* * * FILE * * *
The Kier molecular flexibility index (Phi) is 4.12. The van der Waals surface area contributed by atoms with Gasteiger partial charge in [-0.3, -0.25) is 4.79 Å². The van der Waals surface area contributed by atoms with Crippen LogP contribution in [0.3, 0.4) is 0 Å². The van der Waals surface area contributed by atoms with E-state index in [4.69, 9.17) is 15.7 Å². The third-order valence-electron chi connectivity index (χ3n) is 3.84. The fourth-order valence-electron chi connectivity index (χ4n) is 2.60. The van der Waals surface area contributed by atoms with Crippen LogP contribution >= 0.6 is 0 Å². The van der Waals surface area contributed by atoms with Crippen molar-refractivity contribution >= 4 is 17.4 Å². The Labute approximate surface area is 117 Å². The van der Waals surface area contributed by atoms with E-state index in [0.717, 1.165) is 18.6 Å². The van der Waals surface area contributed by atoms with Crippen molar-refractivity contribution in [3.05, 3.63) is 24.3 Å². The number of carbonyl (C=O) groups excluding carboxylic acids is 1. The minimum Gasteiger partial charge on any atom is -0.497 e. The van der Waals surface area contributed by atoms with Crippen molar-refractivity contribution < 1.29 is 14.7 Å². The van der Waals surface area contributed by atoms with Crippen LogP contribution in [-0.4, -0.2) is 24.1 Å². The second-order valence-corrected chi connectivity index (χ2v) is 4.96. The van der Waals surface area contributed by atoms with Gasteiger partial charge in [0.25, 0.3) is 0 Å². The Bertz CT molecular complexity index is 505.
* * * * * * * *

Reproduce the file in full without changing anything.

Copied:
The Kier molecular flexibility index (Phi) is 4.12. The van der Waals surface area contributed by atoms with Gasteiger partial charge in [-0.3, -0.25) is 4.79 Å². The van der Waals surface area contributed by atoms with Crippen LogP contribution in [0.3, 0.4) is 0 Å². The van der Waals surface area contributed by atoms with E-state index in [4.69, 9.17) is 15.7 Å². The third-order valence-electron chi connectivity index (χ3n) is 3.84. The fourth-order valence-electron chi connectivity index (χ4n) is 2.60. The van der Waals surface area contributed by atoms with Crippen LogP contribution >= 0.6 is 0 Å². The van der Waals surface area contributed by atoms with Crippen molar-refractivity contribution >= 4 is 17.4 Å². The Labute approximate surface area is 117 Å². The van der Waals surface area contributed by atoms with E-state index in [0.717, 1.165) is 18.6 Å². The van der Waals surface area contributed by atoms with Crippen molar-refractivity contribution in [3.05, 3.63) is 24.3 Å². The number of carbonyl (C=O) groups excluding carboxylic acids is 1. The minimum Gasteiger partial charge on any atom is -0.497 e. The van der Waals surface area contributed by atoms with Crippen molar-refractivity contribution < 1.29 is 14.7 Å². The van der Waals surface area contributed by atoms with Crippen LogP contribution in [-0.4, -0.2) is 24.1 Å². The second-order valence-corrected chi connectivity index (χ2v) is 4.96. The van der Waals surface area contributed by atoms with Gasteiger partial charge in [0.25, 0.3) is 0 Å². The Bertz CT molecular complexity index is 505.